For another thing, you can use any ring you want besides $\Bbb R$! You could even use $\Bbb Z$ if you so chose, or whatever other ring you wanted.

I'm confident that if you stretch your intuition for multiplying polynomials by replacing the powers of $x$ with elements of a group (or monoid), you will quickly grasp what a group ring is.


Anyhow, let's get to the point. If you choose $G$ to be a group that is not Abelian (that is, there exists $g,h\in G$ such that $gh\neq hg$) then you know for sure $\Bbb R[G]$ is not abelian: because in the ring, $gh\neq hg$.


If you would like to experiment with the smallest group which isn't commutative, you'll have to begin with the symmetries of a triangle $S_3=\{1,\sigma,\sigma^2,\tau,\sigma\tau,\sigma^2\tau\}$. To review, the multiplication obeys the relations $\sigma^3=1=\tau^2$, and $\tau\sigma=\sigma^2\tau$.

Pick two elements $p,q$ of $\Bbb Z[S_3]$. Compute $\sigma p$ and $p\sigma$. Compute $p+q$ and $p-q$ and $pq$. Have fun!

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What about the ring of matrices? It is non-commutative and perhaps as easy to understand as the real numbers. You may also consider the subset of invertible matrices.

You can consider the abelian group of matrices and define the multiplication as

$ X*Y := XY - YX $.

Then you have a non-commutative ring. This is in fact the Lie algebra of all matrices.

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I believe the op was looking rings other than the ring of matrices, which he has listed in his original post. –  AWertheim May 30 '13 at 6:23
    
Yes, I mentioned about the ring of matrices in my question. –  MMA May 30 '13 at 6:23
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Then quaternions are the next best, as mentioned below. –  Vishal May 30 '13 at 6:25
    
You can look at the infinite version of matrices. The ring of all bounded operators on a Banach space. However, you would probably say that it is difficult. –  Vishal May 30 '13 at 6:26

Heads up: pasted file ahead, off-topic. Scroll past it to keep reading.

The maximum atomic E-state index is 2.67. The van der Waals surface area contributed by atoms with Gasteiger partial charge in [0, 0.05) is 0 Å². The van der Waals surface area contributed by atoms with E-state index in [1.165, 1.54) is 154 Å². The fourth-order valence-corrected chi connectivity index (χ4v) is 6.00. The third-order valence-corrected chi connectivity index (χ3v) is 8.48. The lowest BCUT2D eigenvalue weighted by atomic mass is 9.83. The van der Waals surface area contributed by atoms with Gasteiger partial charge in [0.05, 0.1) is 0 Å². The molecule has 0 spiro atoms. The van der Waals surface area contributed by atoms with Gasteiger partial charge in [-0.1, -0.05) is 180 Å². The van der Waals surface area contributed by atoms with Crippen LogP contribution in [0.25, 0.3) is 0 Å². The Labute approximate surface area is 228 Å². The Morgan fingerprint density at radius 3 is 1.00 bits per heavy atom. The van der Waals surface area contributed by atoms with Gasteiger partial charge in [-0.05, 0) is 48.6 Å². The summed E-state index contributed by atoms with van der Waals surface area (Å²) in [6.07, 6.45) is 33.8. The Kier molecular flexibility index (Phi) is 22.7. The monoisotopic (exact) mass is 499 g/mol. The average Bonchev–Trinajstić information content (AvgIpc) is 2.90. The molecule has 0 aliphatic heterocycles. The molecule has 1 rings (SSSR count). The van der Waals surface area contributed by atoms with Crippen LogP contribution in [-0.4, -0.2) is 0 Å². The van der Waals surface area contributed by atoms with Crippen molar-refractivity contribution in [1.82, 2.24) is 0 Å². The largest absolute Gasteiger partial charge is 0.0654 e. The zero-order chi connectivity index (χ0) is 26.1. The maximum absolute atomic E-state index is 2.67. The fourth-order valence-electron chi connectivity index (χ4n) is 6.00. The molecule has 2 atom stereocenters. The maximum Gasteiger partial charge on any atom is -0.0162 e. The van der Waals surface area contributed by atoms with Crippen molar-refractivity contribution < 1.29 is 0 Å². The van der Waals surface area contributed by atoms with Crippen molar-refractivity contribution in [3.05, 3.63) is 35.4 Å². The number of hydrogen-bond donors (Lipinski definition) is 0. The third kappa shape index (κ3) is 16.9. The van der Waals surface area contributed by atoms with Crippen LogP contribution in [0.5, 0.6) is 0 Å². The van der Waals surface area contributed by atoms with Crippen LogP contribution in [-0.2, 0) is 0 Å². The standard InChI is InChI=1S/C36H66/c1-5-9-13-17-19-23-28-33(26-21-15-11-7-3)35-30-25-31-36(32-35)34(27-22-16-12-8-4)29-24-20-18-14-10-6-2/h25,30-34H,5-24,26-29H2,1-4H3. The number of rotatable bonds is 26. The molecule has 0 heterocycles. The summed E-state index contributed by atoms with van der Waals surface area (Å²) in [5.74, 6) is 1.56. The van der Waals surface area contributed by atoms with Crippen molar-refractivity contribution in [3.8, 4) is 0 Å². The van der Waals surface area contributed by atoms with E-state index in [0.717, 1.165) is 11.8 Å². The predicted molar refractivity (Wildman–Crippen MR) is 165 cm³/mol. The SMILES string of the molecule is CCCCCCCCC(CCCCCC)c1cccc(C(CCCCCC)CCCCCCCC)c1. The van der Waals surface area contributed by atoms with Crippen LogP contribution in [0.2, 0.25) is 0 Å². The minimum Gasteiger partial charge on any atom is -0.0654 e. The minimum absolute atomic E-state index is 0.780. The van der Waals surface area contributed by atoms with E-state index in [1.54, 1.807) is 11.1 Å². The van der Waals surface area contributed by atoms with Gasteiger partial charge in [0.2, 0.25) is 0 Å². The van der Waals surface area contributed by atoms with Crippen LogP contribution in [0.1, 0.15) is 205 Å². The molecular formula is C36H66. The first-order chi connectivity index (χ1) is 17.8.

@AWertheim: this isn't actually the ring of matrices though. It's the same set of matrices, but the multiplication is defined differently -- so it's a different ring. –  Ehsaan Nov 23 '13 at 22:25
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Fairly concrete examples of noncommutative rings arise in calculus when studying differential equations using operator algebra. For example, consider the ring of linear operators generated by the derivative $\, D = d/dx\,$ and the operation of multiplication by $\,x,\,$ i.e. $\, f\mapsto xf,\,$ where $\,(L+M)f = Lf + Mf\, $ and $\,(LM)(f) = L(Mf)),\,$ i.e. multiplication is composition of operators. This bivariate ring of differential polynomials $\,\Bbb R\langle x,D\rangle$ is noncommutative since $$ Dx = xD + 1\ \ \ {\rm i.e.}\ \ (Dx)(f) = D(xf) = x Df + f = (xD + 1) f$$

There is also a discrete analog for difference equations (recurrences), consisting of polynomials in the shift operator $\,Sf(n) = f(n\!+\!1),\,$ and multiplication by $\,n,\,$ i.e. $\, f\mapsto nf.\,$ Then

$$ S n = (n\!+\!1) S\ \ \ {\rm i.e.}\ \ \ (Sn)(f(n)) = S(nf(n)) = (n\!+\!1)f(n\!+\!1) = ((n\!+\!1)S)(f(n))$$

Both of these operator algebras prove useful because we can sometimes employ noncomutative analogs of familiar polynomial arithmetic, e.g. factoring operator polynomials in order to solve differential and difference equations, e.g. solving the Fibonacci recurrence by factoring it as $\,(S-\phi)(S-\bar \phi) f_n = 0,\,$ so $\,f_n = c\phi^n + d\bar \phi^n,\,$ or the noncommutative example here $$ (n\!-\!1)\ S^2\! - (3n\!-\!2)\ S + 2\,n\, =\, ((n\!-\!1)\, S - n)\ (S - 2)$$ Special cases go by various names, e.g the method of characteristic polynomials, or the classic Heaviside operator calculus, etc.

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This ring is also known as the Weyl algebra, for reference. –  Ryan Reich May 30 '13 at 18:47
    
@Ryan Yes, that's probably the most common of various names that have been given to said algebra of differential operators. –  Key Ideas May 30 '13 at 18:50